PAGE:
“What masters of the techniques of living can the youth of today find represented for them cinematically or televisually? Have they anywhere to turn, or has the generalized proletarianisation of production and consumption resulted in a net loss of meaning, information, knowledge, and technique, such that there is no longer anywhere once can find the reasons for living, that is, the will to live, replaced everywhere by idiocy and stupefaction, engendering passivity, misery, immiseration, and fury?”
–David Ross, The Cinematic Condition of the Politico-Philosophical Future
It’s already been established that I’m just plain bad at updating, but this statement encapsulates how I feel about…everything right now. But this isn’t the place to dump my ennui, so moving on…
I was quite drawn to the pops of red in these pieces:
I absolutely love the poppy and twig prints seen on these silk pieces from the Brian Reyes Resort 2010 collection. Can’t tell if they are illustrations or digitally rendered from a photograph, but they are gorgeous regardless!
Despite the unorthodox, “out there” (and overly precious) references often mentioned here, they are not reflected as much as I would like in my admittedly homogeneous personal style.
Particularly during those bleak, freezing mornings when I’m flailing around still half asleep, can’t bother with much besides making it to class on time. So I just throw on the old reliables that are comfortable and look decent under most circumstances.
How many black sweaters, angular cut jackets and draped tops can one possibly own?
Examples from a recent outing:
I was quite derisive about the “new” Helmut Lang in a previous post, but that did not stop me from being drawn to these two pieces (did not buy).
Biker jacket made out of a paper thin grey leather.
…and a grey silk tank with a similar form.
***My criticism of Helmut Lang still stands- though some pieces are certainly easy to wear, there is nothing innovative or special about it. Just because a plain cotton tank top has an asymmetrical hem or a dangling bondage strap doesn’t mean it’s worth $250.00. And this holds true for so many other overpriced brands within the “minimalist” niche of the contemporary market.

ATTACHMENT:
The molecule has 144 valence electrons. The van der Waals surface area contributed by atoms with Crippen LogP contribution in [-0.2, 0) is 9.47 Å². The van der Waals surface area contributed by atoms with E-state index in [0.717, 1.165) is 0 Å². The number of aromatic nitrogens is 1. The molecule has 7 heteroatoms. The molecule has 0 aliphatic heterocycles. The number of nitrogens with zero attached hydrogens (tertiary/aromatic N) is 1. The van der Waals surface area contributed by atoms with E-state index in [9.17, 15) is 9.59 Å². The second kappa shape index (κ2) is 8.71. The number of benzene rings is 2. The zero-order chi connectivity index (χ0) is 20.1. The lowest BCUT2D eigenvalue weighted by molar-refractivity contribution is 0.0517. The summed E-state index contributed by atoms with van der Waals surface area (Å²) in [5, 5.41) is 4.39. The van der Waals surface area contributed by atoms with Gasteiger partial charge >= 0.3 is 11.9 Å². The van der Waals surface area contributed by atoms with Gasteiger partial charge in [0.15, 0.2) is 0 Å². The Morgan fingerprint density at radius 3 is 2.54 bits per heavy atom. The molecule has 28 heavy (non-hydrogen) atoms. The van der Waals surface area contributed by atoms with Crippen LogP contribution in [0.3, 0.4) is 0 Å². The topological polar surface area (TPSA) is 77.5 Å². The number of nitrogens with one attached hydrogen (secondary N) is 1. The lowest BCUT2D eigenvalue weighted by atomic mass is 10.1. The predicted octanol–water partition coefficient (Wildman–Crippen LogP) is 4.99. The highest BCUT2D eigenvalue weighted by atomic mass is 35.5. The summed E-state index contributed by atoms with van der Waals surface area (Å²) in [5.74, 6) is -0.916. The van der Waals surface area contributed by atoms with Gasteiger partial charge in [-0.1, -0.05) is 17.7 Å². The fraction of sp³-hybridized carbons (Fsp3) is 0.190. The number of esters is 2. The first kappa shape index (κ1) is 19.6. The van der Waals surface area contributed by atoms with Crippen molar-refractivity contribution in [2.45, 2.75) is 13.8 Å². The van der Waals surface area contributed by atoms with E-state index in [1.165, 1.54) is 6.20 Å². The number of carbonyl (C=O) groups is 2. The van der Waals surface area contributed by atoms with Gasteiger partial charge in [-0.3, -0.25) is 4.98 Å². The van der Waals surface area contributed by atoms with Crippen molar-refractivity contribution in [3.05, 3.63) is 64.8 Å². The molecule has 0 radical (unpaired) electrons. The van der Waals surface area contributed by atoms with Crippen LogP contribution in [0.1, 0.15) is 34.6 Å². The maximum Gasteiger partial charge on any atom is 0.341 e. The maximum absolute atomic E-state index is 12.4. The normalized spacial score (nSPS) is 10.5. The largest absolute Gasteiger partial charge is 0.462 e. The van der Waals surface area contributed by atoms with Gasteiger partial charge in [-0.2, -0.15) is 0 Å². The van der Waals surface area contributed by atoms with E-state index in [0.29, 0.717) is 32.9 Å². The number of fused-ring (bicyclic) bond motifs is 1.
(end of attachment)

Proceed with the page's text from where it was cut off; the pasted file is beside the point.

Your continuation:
These also caught my eye while browsing around the other day:
See what I mean?
It’s not even a conscious decision at this point, really. These are all quite unnecessary as I already have scads of similar pieces- but I rationalize new purchases by looking for small details that the “old” ones don’t have ..such a differently angled driped, or an extra series of closures. Silly, but I just call it consistency.
As the weather warms up and symptoms of S.A.D. are alleviated, hopefully more ambitious details will be incorporated into the daily outfits…
To this day, I mourn the end the refined, imaginative and innovative designs of the original Helmut Lang line.
Now, a pale and begrudgingly minimalist rendition exists as completely transformed contemporary brand helmed by (of all people) the creators of the Habitual denim line, and is owned by Link Theory Holdings of Japan, which also operates Theory (!)
One season that struck me in particular dates back to later in his career.
The Spring/Summer ’04 collection, also known as “the dragonfly” collection featured for the most part- monochromatic bandage strapped and layered separates, with the exception of several startling color-shot dresses that are some of my favorite pieces of all time.
And don’t forget about the shoes:
According to Lang, the collection was meant to evoke “a feeling of summer — the lightness, the different textures and the colors”.
The glowing iridescent fabrics adorning otherwise basic jersey templates indeed recall the shimmer and slick translucence of dragonfly wings. There is an otherworldly quality the dresses that make them both unsettling and fragile. Yet this fragility is tempered by the severity and contemporaneity of the footwear.